The Allergy Law Project (ALP) was founded in late 2014 by three women: each of them is a lawyer, allergy mom and food-allergy advocate. ALP is a website resource that strives to demystify issues around food allergies and the law – using reliable and current information.
The project is the brainchild of Massachusetts lawyer Laurel Francoeur, who invited Mary Vargas of Maryland and Homa Woodrum from Nevada to come on board. The whip-smart and talented trio write articles about recent court cases, legal issues that can be complex with food allergies, such as child custody, and provide resources about the law and how it intersects with allergy-related issues. Their mission is to educate parents, schools, restaurants and other public venues, and their fellow attorneys about allergies in the context of the Americans with Disabilities Act and Section 504 of the Rehabilitation Act.
It is Allergic Living’s great pleasure to pay tribute to the founders of the Allergy Law Project as collective honorees in our Allergy Advocate series. They provide an invaluable public service, shining light on otherwise grey legal areas. Contributor Claire Gagné had the opportunity to speak with Francoeur, Woodrum and Vargas about their take on food allergy as a disability, whether a restaurant can stop you from bringing in your own food, and why it’s getting harder to get a 504 plan at school.
What makes the Allergy Law Project such as necessary resource?
Laurel: I was getting frustrated with the misinformation on the Internet regarding food allergies and the law. I wanted to create a place where there was reliable information, written by attorneys, that people could go to for answers.
People don’t understand disability laws in terms of food allergies. A lot of people think food allergies always qualify as a disability, and that’s the end of the analysis. But it’s more complicated than that.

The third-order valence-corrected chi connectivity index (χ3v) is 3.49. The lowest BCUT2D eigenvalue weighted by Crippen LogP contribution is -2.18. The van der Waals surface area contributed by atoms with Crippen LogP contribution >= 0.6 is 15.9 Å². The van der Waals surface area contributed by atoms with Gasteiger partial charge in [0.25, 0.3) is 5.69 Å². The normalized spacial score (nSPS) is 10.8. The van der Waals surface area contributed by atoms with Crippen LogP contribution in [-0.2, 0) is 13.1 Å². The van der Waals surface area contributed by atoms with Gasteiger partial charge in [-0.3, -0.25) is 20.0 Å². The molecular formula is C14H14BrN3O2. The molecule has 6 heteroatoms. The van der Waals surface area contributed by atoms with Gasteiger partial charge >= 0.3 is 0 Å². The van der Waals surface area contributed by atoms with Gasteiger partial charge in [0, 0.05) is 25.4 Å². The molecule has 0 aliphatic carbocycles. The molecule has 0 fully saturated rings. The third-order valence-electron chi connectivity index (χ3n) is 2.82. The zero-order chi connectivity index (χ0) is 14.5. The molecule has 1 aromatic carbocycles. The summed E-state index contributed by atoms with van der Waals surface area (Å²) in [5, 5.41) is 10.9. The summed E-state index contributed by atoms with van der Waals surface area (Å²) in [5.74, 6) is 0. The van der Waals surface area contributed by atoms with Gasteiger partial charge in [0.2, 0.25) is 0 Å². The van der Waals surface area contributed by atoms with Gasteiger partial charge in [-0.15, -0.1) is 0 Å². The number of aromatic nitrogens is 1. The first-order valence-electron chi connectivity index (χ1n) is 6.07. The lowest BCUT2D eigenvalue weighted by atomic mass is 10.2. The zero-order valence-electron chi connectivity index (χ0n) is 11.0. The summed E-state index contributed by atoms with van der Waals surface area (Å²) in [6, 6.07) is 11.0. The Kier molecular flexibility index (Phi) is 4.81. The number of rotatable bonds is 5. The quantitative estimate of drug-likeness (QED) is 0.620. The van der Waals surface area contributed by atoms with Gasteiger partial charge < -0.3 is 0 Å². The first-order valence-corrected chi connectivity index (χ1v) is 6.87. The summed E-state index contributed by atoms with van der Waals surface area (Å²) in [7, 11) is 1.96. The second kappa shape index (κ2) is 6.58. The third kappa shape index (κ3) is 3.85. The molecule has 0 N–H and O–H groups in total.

Also, people think that those with food allergies have more rights than they actually do. In the airline industry, for example, there are very few rights that an allergic passenger has.
Homa and Mary, what made you want to get involved?
Homa: As attorneys, we have this knowledge and information that can help people, and the idea of being able contribute to a reliable resource was really appealing.
Mary: When Laurel first brought it up with me, it resonated, because there is such a knowledge gap. Also, my law practice focuses on disability discrimination, and I was spending a lot of time talking and emailing with people trying to help them understand what their rights are. With the Allergy Law Project, I felt I would have a concrete place to send people for the right information.
How do people typically find out about your website?
Homa: There are some people who subscribe to our updates, and we get a lot of visitors from keyword searches. A lot of people are looking up things such as: how they’re being treated in restaurants, children and discrimination, and airline travel. The cool thing is that we’re reaching the frustrated mother who’s up in the middle of the night looking for answers. She may not be a part of an online Facebook group, or may not have access to a support network that some of us have.
So, give me the Cliff’s Notes version – Is food allergy a disability?
Mary: The big question under United States federal law is: Does the person have substantial impairment that affects major life activity? That question is always individual. You have to look at what systems of your body are affected and what major life activities are affected. In many cases, a person with a food allergy – certainly a life-threatening food allergy – would meet that definition, but it’s not automatic.
Often someone will say online: “That’s discrimination, and you can’t discriminate against somebody with a disability, and a kid with a food allergy definitely has a disability and that violates section 504 of the ADA.” For lawyers, that’s a really strange statement – because section 504 and the ADA (Americans with Disabilities Act) are two separate laws. It’s a much more nuanced issue.
What’s the landscape like right now with Section 504 plans in public schools?
Laurel: More and more parents are requesting them, so more and more parents are getting them. But what’s happening is that schools are starting to push back. In the past, a school may have only had one or two, but now they have several [504 plans].
I’ve heard of schools hiring doctors to counter the diagnosis received by the parent. They are pushing back and saying, “I really want you to prove that you need this extra accommodation.” I’ve heard a lot of parents say, “My school said that their lawyer said they can’t do this, because they will be more liable.”
Next: Restaurant rights: from outside food to disclaimers